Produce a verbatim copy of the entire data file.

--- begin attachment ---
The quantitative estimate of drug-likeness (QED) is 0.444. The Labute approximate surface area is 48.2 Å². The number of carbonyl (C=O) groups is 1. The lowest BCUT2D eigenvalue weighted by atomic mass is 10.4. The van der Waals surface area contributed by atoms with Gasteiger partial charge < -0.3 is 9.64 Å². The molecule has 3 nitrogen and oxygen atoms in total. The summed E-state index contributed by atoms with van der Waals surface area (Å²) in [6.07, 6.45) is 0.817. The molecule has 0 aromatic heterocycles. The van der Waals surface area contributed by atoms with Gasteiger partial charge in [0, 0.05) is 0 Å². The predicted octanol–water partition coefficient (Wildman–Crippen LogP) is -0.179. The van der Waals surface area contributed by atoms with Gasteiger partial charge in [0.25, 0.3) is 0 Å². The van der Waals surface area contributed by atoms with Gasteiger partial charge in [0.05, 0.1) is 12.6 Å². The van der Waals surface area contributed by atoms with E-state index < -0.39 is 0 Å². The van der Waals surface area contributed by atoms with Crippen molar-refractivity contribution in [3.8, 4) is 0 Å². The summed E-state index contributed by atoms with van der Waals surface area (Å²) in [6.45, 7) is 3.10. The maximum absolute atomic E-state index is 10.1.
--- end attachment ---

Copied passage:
The quantitative estimate of drug-likeness (QED) is 0.444. The Labute approximate surface area is 48.2 Å². The number of carbonyl (C=O) groups is 1. The lowest BCUT2D eigenvalue weighted by atomic mass is 10.4. The van der Waals surface area contributed by atoms with Gasteiger partial charge < -0.3 is 9.64 Å². The molecule has 3 nitrogen and oxygen atoms in total. The summed E-state index contributed by atoms with van der Waals surface area (Å²) in [6.07, 6.45) is 0.817. The molecule has 0 aromatic heterocycles. The van der Waals surface area contributed by atoms with Gasteiger partial charge in [0, 0.05) is 0 Å². The predicted octanol–water partition coefficient (Wildman–Crippen LogP) is -0.179. The van der Waals surface area contributed by atoms with Gasteiger partial charge in [0.25, 0.3) is 0 Å². The van der Waals surface area contributed by atoms with Gasteiger partial charge in [0.05, 0.1) is 12.6 Å². The van der Waals surface area contributed by atoms with E-state index < -0.39 is 0 Å². The van der Waals surface area contributed by atoms with Crippen molar-refractivity contribution in [3.8, 4) is 0 Å². The summed E-state index contributed by atoms with van der Waals surface area (Å²) in [6.45, 7) is 3.10. The maximum absolute atomic E-state index is 10.1.